The More $ Spent On The Wedding The More Likely A Divorce

brideWhen I am going to officiate a wedding service, I sit down with the couple in my office and talk about what premarital counseling is going to look like. After asking them a few questions to help me understand their background and expectations for marriage, I tell them something that most couples don’t expect. I tell them that I’ll do the wedding even if they don’t meet with me for premarital counseling.

It’s not that I don’t think that premarital counseling can be helpful, nor is it because I don’t have anything to offer. Quite the opposite. After 25 years of marriage and being a pastor for the last 15 years and countless hours spent doing marriage counseling, I think that I have learned some things that can genuinely help any couple. The reason that I offer premarital counseling but don’t require it is because most couples don’t think they need it. And when you’re required to sit through something that you don’t think you need or you don’t think is that important, you don’t get much out of it. (If you don’t believe me, ask a middle school teacher).

So I give them an idea of the things that we will cover in premarital counseling (e.g. the Bible verse that has been the most helpful to me in my marriage, the difference between saying “I’m sorry.” and “Will you forgive me?” and when each is necessary, what love between a husband and wife practically looks like on a day to day basis, etc…) and then tell them to let me know when they want to meet again. In other words, I won’t reach out to set up a meeting but I will be happy to meet with them whenever they want and as often as they want.

Many couples never get back to me until they are ready to plan the service. That’s fine with me. I don’t have a great desire to talk to people about things they aren’t really interested in. I hate jumping through hoops and I refuse to make others do it.

What might be more helpful than premarital counseling is post-marital counseling. Imagine sitting down with people six months or a year after they’ve been married. Now they’d be interested in what the Bible says or practical advice or any other kind of help the church could offer. What changed? They are actually married and realize that the fact that they “really love each other” isn’t going to mean smooth sailing and marital bliss. People who love each other still drive each other crazy, hurt one another, and have arguments over money, in-laws, sex, and a thousand other things.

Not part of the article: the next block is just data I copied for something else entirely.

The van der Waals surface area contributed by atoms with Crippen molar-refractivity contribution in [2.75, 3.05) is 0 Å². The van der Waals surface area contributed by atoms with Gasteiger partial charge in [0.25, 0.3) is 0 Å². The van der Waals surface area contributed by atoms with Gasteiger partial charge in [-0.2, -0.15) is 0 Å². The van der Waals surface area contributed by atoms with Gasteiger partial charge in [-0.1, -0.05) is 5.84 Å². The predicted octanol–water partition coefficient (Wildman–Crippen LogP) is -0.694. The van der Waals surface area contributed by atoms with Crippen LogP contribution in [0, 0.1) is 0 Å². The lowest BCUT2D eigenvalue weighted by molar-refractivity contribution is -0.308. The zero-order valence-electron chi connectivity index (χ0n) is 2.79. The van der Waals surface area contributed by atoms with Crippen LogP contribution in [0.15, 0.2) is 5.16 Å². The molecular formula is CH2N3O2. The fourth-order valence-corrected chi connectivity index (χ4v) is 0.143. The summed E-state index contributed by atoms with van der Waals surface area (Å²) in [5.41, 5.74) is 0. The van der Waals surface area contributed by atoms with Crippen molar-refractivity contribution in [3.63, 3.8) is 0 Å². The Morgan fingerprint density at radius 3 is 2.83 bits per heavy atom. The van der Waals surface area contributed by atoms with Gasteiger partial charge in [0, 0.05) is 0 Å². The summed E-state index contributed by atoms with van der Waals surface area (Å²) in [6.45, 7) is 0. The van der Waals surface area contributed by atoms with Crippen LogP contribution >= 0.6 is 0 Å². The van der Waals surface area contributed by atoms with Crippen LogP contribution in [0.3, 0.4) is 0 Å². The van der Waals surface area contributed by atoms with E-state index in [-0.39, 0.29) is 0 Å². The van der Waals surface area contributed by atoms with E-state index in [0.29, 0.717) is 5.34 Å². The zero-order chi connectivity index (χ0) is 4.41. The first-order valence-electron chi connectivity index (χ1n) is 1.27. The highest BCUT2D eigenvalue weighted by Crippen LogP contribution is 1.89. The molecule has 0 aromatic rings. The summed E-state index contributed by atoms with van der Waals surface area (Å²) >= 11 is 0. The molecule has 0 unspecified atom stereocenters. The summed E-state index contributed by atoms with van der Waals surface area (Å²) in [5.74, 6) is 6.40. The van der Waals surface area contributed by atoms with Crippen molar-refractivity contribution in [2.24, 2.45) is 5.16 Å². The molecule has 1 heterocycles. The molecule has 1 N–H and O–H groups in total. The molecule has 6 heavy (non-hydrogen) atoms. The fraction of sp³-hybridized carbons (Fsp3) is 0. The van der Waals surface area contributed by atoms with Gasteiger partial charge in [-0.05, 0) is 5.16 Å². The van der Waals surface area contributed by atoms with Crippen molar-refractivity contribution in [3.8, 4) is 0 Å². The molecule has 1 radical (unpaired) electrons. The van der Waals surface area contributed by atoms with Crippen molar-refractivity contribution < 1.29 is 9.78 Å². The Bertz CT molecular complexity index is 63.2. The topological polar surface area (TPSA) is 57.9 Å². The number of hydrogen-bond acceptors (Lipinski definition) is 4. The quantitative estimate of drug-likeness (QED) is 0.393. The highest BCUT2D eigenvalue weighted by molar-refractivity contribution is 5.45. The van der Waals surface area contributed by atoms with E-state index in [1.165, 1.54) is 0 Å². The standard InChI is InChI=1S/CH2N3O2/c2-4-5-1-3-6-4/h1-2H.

Engaged couples are busy, I get it. They are working jobs and planning an elaborate event that is part family reunion and part romantic love story. Plus they are dealing with their parents expectations and financial realities. Who has time to think about what Jesus said about marriage when you have to meet with the florist, pick out a cake, find a dress, get gifts for everyone in the wedding, and stay within some sort of budget? There will be time for Jesus later.

The Washington Post reported on the cost of weddings citing a study by the group who owns TheKnot.com. According to the report, the average wedding (excluding honeymoon) in 2014 cost $31,214. Wow. No wonder the couple is busy and engagements are longer. It takes a lot of time to spend that much money on one evening of your life.

What I found interesting is that there was a “positive correlation between the amount of money spent on the wedding and the likelihood a couple would get divorced.” Couples who spent $20,000 or more on a wedding (remember the average spent is $31,000) were 3.5 times more likely to get divorced!

Why would that be true? Maybe because it shows misplaced priorities? Maybe spending more time thinking about a day than the lifetime of a relationship is a bad idea? Maybe listening to what the Bible says about marriage is more important than finding the right photographer, baker, DJ, etc…? Maybe? I don’t have any evidence to back up my speculation. But there has to be some reason that the more money you spend on a wedding the more likely you are to get divorced.

 

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